assessment, accountability, and other important stuff

Charlie DePascale

 

 

There are certain things that you hear about for the first time and with all your heart you want them to be real. Although your brain tells you to be skeptical, you desperately want those things to exist and to have the magical powers that people ascribe to them.  For me, interval scales, unicorns, and non-stick pans are three such wondrous things.  It would be great to see a unicorn, or the even rarer pegacorn, wander through my yard every now and then along with the deer, turkeys, and occasional fox.  Who doesn’t tear up as the Ark pulls away without them in The Unicorn Song? And non-stick pans…  Every time that I see the commercial for the amazing pan made with ceramic and titanium, I want to believe that the fried eggs, melted cheese, and S’mores will slide right out of the pan.  And if the pan does work as advertised, I want to believe that there will not be research in a few years that tells me about the dangers of ceramic and titanium pans.

Alas, so far I have seen no unicorns and have not sent in the $19.99 (plus shipping and handling) for the pan.  However, as much as I would like to believe that a unicorn will walk by my office window or that I will never again lose sleep over scratching a new non-stick pan, my expectations for unicorns and non-stick pans are low.  That is not the case for interval scales.  Time after time, I have put my faith in interval scales and time after time they have let me down.

My latest encounter with the deceptive nature of interval scales occurred last week as I attended a concert at Symphony Hall in Boston.  I met my wife and daughter in Cambridge at 6:35 p.m. for the 5.5 mile drive to Symphony Hall and the 8:00 p.m. Pops concert.  At 8:05 p.m., 90 minutes after starting out, I arrived at the parking garage across the street from Symphony Hall. (Fortunately, my wife and daughter got out of the car a half-mile from Symphony Hall and were settled in their seats 10 minutes before the conductor took the stage.)  Of course, because the measurement gods can never pass up an opportunity to drive home a point, the 65 mile drive home to Maine took only 84 minutes.  Interval scales had let me down again.  It took less time to traverse the 65 miles home after the concert than it took to drive the 5.5 miles to the concert.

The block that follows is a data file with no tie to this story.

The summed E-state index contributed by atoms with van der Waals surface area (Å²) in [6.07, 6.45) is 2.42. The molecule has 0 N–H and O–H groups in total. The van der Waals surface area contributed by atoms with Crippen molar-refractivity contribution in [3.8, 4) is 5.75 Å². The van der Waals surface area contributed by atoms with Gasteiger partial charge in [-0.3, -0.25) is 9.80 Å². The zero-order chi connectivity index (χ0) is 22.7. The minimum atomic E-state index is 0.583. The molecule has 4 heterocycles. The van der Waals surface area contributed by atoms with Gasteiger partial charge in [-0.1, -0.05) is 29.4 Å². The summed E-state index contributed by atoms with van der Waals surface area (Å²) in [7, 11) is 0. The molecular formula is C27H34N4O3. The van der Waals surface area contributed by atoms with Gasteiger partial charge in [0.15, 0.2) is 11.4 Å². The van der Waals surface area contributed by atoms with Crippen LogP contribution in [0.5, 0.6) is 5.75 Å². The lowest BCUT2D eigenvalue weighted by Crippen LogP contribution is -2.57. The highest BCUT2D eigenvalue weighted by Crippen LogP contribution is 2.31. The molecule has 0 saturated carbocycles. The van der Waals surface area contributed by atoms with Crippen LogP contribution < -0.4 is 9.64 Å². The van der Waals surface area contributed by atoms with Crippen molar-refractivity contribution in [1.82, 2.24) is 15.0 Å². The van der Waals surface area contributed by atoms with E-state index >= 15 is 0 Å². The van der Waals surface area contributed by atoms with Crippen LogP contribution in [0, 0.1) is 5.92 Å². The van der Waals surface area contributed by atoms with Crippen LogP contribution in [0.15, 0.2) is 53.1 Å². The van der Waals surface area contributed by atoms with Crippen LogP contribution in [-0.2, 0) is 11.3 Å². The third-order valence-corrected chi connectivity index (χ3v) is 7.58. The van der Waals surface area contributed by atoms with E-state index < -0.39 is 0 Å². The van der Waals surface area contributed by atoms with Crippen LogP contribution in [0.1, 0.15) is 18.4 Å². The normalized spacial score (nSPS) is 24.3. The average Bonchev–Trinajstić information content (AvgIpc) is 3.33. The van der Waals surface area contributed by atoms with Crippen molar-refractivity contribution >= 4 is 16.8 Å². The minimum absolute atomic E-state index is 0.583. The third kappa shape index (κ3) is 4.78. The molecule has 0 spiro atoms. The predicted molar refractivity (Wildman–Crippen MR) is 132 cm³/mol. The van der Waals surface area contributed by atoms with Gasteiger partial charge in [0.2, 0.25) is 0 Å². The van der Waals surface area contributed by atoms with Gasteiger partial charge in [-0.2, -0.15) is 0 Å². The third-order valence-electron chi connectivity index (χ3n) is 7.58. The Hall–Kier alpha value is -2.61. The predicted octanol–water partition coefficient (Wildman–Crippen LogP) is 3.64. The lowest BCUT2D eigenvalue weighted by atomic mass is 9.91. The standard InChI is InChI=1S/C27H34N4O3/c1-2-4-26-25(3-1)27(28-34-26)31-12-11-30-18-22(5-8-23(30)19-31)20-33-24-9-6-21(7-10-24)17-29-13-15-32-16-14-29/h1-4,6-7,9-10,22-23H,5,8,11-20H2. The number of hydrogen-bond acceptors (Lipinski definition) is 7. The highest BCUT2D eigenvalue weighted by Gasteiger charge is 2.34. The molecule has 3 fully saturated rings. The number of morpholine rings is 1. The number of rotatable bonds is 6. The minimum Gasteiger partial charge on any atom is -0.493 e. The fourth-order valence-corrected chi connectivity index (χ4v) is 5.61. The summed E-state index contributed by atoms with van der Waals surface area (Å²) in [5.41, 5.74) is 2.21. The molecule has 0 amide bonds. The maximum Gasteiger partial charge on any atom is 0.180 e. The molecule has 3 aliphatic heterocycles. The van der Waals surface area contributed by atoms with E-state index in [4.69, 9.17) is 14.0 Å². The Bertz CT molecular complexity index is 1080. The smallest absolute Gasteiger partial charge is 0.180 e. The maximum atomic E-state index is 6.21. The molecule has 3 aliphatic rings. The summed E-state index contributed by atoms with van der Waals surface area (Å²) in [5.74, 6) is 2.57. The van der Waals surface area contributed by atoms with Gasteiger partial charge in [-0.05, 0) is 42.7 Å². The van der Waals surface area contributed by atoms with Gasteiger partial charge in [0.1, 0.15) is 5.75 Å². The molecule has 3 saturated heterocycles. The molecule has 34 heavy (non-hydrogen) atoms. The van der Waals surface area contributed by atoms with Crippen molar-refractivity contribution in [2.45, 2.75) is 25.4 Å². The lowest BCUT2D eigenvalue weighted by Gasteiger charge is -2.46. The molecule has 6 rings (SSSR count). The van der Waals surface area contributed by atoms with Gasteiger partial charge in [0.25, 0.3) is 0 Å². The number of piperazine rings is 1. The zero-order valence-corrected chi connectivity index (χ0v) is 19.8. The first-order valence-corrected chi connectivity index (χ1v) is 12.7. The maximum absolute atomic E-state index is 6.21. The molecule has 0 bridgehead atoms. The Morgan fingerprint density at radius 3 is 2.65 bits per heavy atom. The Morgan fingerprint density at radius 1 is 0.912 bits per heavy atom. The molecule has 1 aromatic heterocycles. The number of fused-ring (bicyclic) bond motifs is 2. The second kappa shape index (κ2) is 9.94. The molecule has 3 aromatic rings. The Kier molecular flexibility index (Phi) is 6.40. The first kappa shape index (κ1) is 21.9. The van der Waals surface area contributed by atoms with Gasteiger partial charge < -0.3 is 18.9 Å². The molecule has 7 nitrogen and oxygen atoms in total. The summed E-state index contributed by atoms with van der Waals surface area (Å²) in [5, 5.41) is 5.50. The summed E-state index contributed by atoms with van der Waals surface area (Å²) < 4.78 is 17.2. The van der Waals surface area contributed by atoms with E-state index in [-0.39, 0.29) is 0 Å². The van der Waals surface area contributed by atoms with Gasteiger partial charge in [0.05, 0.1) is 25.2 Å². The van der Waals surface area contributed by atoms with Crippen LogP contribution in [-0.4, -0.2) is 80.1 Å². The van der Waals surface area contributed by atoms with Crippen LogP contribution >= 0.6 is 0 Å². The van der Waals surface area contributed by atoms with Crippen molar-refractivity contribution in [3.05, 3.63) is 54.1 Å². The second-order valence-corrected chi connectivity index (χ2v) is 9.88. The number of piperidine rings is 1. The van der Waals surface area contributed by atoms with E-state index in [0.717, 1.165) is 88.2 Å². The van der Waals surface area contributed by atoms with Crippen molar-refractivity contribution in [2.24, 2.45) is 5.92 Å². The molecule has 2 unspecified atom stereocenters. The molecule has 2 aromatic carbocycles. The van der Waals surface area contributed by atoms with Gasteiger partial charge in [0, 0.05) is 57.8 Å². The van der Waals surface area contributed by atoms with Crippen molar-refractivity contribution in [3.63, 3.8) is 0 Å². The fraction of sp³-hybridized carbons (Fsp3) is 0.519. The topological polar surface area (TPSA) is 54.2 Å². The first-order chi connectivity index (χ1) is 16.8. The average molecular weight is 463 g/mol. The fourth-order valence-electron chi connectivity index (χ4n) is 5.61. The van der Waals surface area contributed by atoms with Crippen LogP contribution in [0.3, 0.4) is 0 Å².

To recap:

5.5 miles – 90 minutes

65 miles – 84 minutes

In reality, of course, I had no expectation that the time required for the 5.5 mile trip from Cambridge to Boston at 6:30 p.m. would be directly proportional to the time required for the trip home.  I did not even think that the time required would be directly calculable from the known distance and posted speed limits.   Having grown up in Boston, I know that the question “How far is it from A to B?” is always answered in units of time and not distance.  Yes, distance is measured with equal-interval scales such as miles, kilometers, inches, or centimeters (ratio scales, actually), but those scales and their intervals are largely irrelevant to driving in or around Boston.  They tell us nothing of interest.  Knowing that it was 5.5 miles from Cambridge to Boston told me nothing about the time it would take to make the trip.  It also told me nothing about the amount of gasoline that would be consumed during the trip, the amount of oil that would be burned off in 90 minutes of stop-and-go traffic, or whether we should have stopped in the restroom in Cambridge before starting out.